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The Formula 1 boss has been reported to have come to a settlement agreement with the German courts to drop the bribery case for which he was due to stand trial. The agreement? A whopping cash donation of $100m (£60m) awarded to the Munich court.
The story, naturally, caused a flurry of tweets amongst the public accusing Ecclestone of ‘bribing his way out of a bribery trial’. As the news broke, tweets including:
”@BBCSport: ‘German court to accept $100m offer from Bernie Ecclestone to end bribery charges trial’ …..isn’t this bribery? (via @kaptk1t )”
“F1 boss Bernie Ecclestone offers £60m settlement to end German bribery trial http://gu.com/p/4vfty/tw via @guardian Oh the irony! (via @emma1hartley )”
poured on to the social networking site with most people appearing to be outraged at the news. But what is the truth? Is it bribery?
The F1 supremo went to trial in April where he was accused of paying a German banker €33m (£26m) to ensure that his preferred company could buy a stake in Formula 1. He always denied the charges alleging that the banker was in fact the corrupt party and had threatened to make false claims regarding his tax status unless he received the money.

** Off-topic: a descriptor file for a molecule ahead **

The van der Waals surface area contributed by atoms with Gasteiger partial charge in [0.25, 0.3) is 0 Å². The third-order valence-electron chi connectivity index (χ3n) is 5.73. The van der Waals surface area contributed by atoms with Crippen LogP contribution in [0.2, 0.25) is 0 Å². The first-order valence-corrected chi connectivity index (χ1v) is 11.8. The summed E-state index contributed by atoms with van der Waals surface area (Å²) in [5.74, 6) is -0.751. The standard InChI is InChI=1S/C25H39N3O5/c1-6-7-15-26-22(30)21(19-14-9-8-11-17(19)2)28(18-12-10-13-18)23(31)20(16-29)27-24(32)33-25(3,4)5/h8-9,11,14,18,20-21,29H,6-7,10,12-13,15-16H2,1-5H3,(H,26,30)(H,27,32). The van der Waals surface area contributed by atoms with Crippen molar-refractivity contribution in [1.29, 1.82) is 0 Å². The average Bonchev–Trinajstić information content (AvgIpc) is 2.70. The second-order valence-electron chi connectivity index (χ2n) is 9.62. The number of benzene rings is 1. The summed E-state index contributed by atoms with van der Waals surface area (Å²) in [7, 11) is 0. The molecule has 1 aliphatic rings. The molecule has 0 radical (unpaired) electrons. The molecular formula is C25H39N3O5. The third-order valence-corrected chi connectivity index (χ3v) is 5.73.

If found guilty, the 83-year-old could have faced a 10-year prison sentence and the end of his reign at the helm of motor racing. The banker himself received a jail term of eight-and-a-half years back in 2012 for accepting bribes.
Under German law this would not be described a bribe. There is a legal proviso that exists to unburden the German courts, and to deal with cases where a judgment could prove difficult, whereby defendants can ‘buy’ their way out of trial. The use of the loophole here was slammed by the former German Justice Minister who hailed the decision to invoke the rule as being “not just bad taste – it’s really insolent”.
According to Forbes, Bernie Ecclestone’s personal wealth amounts to $4 billion. When Judge Peter Knoll today asked whether or not he could raise $100 million in a week his defence lawyer, Sven Thomas of Thomas Deckers Wehnert & Elsner, stated: “That’s do-able”. The monies are to be split with $99m going to the Bavarian state and $1m to a children’s charity.
Whilst Ecclestone will not be tried and, therefore, never be ruled to have been innocent or guilty, perhaps this was the best outcome. The F1 boss is an 83-year-old man who would have spent, most probably, his final years in prison had he been found guilty.
To see a percentage of the settlement money go to a children’s charity rather than have the tax payer pay for his upkeep in jail can only be a good thing, surely?
Tim Constable, head of litigation and dispute resolution, Matthew Arnold & Baldwin